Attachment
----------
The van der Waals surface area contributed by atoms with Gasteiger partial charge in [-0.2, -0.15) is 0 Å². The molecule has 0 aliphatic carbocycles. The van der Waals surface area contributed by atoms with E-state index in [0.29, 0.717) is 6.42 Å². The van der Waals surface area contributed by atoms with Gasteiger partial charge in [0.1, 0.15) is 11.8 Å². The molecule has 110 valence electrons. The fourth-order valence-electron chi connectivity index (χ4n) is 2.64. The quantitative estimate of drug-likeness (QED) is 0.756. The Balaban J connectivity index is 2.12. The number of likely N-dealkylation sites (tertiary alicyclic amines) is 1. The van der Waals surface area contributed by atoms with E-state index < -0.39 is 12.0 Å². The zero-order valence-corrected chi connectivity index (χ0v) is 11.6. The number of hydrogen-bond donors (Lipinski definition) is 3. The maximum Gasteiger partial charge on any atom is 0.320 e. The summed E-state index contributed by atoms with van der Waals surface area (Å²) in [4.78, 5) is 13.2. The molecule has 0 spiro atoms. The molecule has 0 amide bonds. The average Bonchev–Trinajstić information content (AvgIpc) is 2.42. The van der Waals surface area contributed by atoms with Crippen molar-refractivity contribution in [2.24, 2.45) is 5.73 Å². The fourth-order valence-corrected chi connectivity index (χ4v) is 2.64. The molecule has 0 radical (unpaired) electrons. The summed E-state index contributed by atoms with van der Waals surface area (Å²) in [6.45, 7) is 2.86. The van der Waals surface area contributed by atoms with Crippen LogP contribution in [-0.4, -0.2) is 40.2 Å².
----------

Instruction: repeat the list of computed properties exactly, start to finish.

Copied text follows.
The van der Waals surface area contributed by atoms with Gasteiger partial charge in [-0.2, -0.15) is 0 Å². The molecule has 0 aliphatic carbocycles. The van der Waals surface area contributed by atoms with E-state index in [0.29, 0.717) is 6.42 Å². The van der Waals surface area contributed by atoms with Gasteiger partial charge in [0.1, 0.15) is 11.8 Å². The molecule has 110 valence electrons. The fourth-order valence-electron chi connectivity index (χ4n) is 2.64. The quantitative estimate of drug-likeness (QED) is 0.756. The Balaban J connectivity index is 2.12. The number of likely N-dealkylation sites (tertiary alicyclic amines) is 1. The van der Waals surface area contributed by atoms with E-state index < -0.39 is 12.0 Å². The zero-order valence-corrected chi connectivity index (χ0v) is 11.6. The number of hydrogen-bond donors (Lipinski definition) is 3. The maximum Gasteiger partial charge on any atom is 0.320 e. The summed E-state index contributed by atoms with van der Waals surface area (Å²) in [4.78, 5) is 13.2. The molecule has 0 spiro atoms. The molecule has 0 amide bonds. The average Bonchev–Trinajstić information content (AvgIpc) is 2.42. The van der Waals surface area contributed by atoms with Crippen molar-refractivity contribution in [2.24, 2.45) is 5.73 Å². The fourth-order valence-corrected chi connectivity index (χ4v) is 2.64. The molecule has 0 radical (unpaired) electrons. The summed E-state index contributed by atoms with van der Waals surface area (Å²) in [6.45, 7) is 2.86. The van der Waals surface area contributed by atoms with Crippen LogP contribution in [-0.4, -0.2) is 40.2 Å².